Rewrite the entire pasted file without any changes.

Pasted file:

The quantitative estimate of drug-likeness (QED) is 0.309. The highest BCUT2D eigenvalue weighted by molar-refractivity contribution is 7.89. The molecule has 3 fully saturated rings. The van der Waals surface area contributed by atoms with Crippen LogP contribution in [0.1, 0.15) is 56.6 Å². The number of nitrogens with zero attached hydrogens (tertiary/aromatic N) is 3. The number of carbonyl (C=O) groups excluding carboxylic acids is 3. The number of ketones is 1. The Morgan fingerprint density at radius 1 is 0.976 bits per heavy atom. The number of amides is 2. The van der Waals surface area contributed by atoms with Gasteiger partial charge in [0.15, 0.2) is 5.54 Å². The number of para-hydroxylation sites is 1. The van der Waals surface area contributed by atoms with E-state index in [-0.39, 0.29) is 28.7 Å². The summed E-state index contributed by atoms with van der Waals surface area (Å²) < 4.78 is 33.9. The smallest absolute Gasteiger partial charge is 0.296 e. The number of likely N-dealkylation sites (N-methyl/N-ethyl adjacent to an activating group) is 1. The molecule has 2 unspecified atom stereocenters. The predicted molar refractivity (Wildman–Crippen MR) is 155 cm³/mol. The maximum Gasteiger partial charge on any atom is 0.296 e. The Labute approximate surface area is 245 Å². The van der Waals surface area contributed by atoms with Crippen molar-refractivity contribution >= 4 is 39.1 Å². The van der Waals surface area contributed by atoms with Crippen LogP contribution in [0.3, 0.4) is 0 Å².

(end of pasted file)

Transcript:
The quantitative estimate of drug-likeness (QED) is 0.309. The highest BCUT2D eigenvalue weighted by molar-refractivity contribution is 7.89. The molecule has 3 fully saturated rings. The van der Waals surface area contributed by atoms with Crippen LogP contribution in [0.1, 0.15) is 56.6 Å². The number of nitrogens with zero attached hydrogens (tertiary/aromatic N) is 3. The number of carbonyl (C=O) groups excluding carboxylic acids is 3. The number of ketones is 1. The Morgan fingerprint density at radius 1 is 0.976 bits per heavy atom. The number of amides is 2. The van der Waals surface area contributed by atoms with Gasteiger partial charge in [0.15, 0.2) is 5.54 Å². The number of para-hydroxylation sites is 1. The van der Waals surface area contributed by atoms with E-state index in [-0.39, 0.29) is 28.7 Å². The summed E-state index contributed by atoms with van der Waals surface area (Å²) < 4.78 is 33.9. The smallest absolute Gasteiger partial charge is 0.296 e. The number of likely N-dealkylation sites (N-methyl/N-ethyl adjacent to an activating group) is 1. The molecule has 2 unspecified atom stereocenters. The predicted molar refractivity (Wildman–Crippen MR) is 155 cm³/mol. The maximum Gasteiger partial charge on any atom is 0.296 e. The Labute approximate surface area is 245 Å². The van der Waals surface area contributed by atoms with Crippen molar-refractivity contribution >= 4 is 39.1 Å². The van der Waals surface area contributed by atoms with Crippen LogP contribution in [0.3, 0.4) is 0 Å².